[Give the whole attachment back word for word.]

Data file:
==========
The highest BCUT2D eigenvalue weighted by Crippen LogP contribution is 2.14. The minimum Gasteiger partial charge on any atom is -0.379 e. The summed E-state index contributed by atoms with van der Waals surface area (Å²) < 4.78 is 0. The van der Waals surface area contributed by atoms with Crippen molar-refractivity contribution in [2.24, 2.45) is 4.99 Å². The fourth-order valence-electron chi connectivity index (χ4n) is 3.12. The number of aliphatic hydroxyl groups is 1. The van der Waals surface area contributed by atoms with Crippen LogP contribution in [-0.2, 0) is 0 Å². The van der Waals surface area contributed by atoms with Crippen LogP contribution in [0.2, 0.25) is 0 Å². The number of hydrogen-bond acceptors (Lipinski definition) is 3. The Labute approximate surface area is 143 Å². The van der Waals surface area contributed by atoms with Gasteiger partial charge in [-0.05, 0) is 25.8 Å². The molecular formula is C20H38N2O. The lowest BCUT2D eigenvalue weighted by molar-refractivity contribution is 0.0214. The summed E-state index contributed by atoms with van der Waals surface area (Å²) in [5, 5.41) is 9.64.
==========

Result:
The highest BCUT2D eigenvalue weighted by Crippen LogP contribution is 2.14. The minimum Gasteiger partial charge on any atom is -0.379 e. The summed E-state index contributed by atoms with van der Waals surface area (Å²) < 4.78 is 0. The van der Waals surface area contributed by atoms with Crippen molar-refractivity contribution in [2.24, 2.45) is 4.99 Å². The fourth-order valence-electron chi connectivity index (χ4n) is 3.12. The number of aliphatic hydroxyl groups is 1. The van der Waals surface area contributed by atoms with Crippen LogP contribution in [-0.2, 0) is 0 Å². The van der Waals surface area contributed by atoms with Crippen LogP contribution in [0.2, 0.25) is 0 Å². The number of hydrogen-bond acceptors (Lipinski definition) is 3. The Labute approximate surface area is 143 Å². The van der Waals surface area contributed by atoms with Gasteiger partial charge in [-0.05, 0) is 25.8 Å². The molecular formula is C20H38N2O. The lowest BCUT2D eigenvalue weighted by molar-refractivity contribution is 0.0214. The summed E-state index contributed by atoms with van der Waals surface area (Å²) in [5, 5.41) is 9.64.